My daughter, LJ, and I have an appointment every Saturday morning. Actually, it’s a date, a Daddy-Daughter Date.
After I wake up and get dressed, I go into her room and let her choose her own outfit (usually including her Minnie Mouse hat). Then we go downstairs, grab her milk from the fridge and hop in the car.
Where do we go? Dunkin Donuts, of course. She loves doughnuts.
I first read about the Daddy-Daughter date here and the author gave two reasons for doing it.
- “I desire to be a major influence on my daughter’s life.”
- “I want to serve my wife” [by letting her sleep in & relax].
The blog goes on to explain a couple “how-to” tips–which I paid attention to–but I really just wanted to dive in and spend some time with my girl. I, too, want to be a major influence in the lives of both of my girls.
- We live in a crazy world that isn’t very kind to women and young girls. I want them to know they have someone that’ll keep them safe.
- We live in a world that makes endless promises that we’ll feel loved and special if we have this or that thing. I want to be there to show them love that is absolutely free and without condition or requirement.
- We live in a world full of darkness and gloom. I want to be there and show them how to enjoy life and live with purpose.
A million little forces surround us trying to pry and pull us into trouble of all kinds. I want to be there to guide them down the straight-and-narrow and even learn from them when their little childlike personalities show me I need to lighten up. I know the day is coming when LJ and Caelynn won’t appreciate my authority. They won’t like my ground rules and that I’ll stick to my guns. They may not even accept my faith and worldview. But I want them to know that, no matter what, the things I do and say are rooted in love for them.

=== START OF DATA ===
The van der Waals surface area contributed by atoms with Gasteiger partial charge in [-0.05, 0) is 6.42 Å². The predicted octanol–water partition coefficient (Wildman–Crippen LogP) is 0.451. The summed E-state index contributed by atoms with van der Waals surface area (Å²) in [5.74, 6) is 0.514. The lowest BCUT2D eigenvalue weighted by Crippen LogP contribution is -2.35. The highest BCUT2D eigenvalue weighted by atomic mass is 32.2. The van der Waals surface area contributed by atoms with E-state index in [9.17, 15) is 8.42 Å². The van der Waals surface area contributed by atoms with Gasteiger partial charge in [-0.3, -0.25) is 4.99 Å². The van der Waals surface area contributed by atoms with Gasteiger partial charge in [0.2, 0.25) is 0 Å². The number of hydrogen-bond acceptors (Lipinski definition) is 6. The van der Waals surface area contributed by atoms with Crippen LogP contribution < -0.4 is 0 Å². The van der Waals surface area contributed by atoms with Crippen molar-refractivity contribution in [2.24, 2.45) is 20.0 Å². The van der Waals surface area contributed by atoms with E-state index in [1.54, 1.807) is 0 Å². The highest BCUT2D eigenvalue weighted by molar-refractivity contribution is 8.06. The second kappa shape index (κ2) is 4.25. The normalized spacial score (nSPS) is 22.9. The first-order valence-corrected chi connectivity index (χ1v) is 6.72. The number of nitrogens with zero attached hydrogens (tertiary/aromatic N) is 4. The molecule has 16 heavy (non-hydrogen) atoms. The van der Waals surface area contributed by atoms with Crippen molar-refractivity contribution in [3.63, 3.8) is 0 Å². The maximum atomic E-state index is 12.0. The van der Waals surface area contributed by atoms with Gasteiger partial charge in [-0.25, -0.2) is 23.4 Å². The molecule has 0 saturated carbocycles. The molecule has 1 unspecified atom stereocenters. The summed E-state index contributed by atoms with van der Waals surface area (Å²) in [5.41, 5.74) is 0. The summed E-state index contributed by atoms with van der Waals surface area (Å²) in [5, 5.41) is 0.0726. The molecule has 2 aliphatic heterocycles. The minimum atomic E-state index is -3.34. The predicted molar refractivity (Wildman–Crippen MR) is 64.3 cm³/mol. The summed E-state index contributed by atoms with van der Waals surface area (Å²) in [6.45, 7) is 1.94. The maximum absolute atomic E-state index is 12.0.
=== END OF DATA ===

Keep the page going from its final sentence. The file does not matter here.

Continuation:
I know that this sort of influence doesn’t happen overnight and waiting until their teen years is waiting WAY too long. So, keeping the end goal in mind, I lay the groundwork for this influence every single Saturday morning (with very few exceptions) as we pick out the pink donut with sprinkles and talk about Dora the Explorer or Cinderella. We don’t talk about anything deep–LJ’s only 2 after all–but I’m just there with her. And I must say that we both love that time together.
Fathers, go spend some time with your daughters. It’s well worth the effort.